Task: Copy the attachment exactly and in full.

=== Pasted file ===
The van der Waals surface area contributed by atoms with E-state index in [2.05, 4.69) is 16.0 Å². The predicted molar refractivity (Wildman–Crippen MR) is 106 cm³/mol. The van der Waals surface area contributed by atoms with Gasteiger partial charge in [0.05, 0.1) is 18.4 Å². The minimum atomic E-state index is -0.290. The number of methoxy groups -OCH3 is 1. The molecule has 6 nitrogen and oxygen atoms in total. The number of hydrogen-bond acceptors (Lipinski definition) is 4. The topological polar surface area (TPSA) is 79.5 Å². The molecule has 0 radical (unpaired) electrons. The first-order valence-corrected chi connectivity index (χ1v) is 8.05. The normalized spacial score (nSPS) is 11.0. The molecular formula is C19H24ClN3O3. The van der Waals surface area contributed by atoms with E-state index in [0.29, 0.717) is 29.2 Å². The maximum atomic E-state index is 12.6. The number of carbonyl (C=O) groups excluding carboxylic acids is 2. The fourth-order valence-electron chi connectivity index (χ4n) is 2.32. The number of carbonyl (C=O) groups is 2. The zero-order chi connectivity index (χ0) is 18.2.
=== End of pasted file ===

The van der Waals surface area contributed by atoms with E-state index in [2.05, 4.69) is 16.0 Å². The predicted molar refractivity (Wildman–Crippen MR) is 106 cm³/mol. The van der Waals surface area contributed by atoms with Gasteiger partial charge in [0.05, 0.1) is 18.4 Å². The minimum atomic E-state index is -0.290. The number of methoxy groups -OCH3 is 1. The molecule has 6 nitrogen and oxygen atoms in total. The number of hydrogen-bond acceptors (Lipinski definition) is 4. The topological polar surface area (TPSA) is 79.5 Å². The molecule has 0 radical (unpaired) electrons. The first-order valence-corrected chi connectivity index (χ1v) is 8.05. The normalized spacial score (nSPS) is 11.0. The molecular formula is C19H24ClN3O3. The van der Waals surface area contributed by atoms with E-state index in [0.29, 0.717) is 29.2 Å². The maximum atomic E-state index is 12.6. The number of carbonyl (C=O) groups excluding carboxylic acids is 2. The fourth-order valence-electron chi connectivity index (χ4n) is 2.32. The number of carbonyl (C=O) groups is 2. The zero-order chi connectivity index (χ0) is 18.2.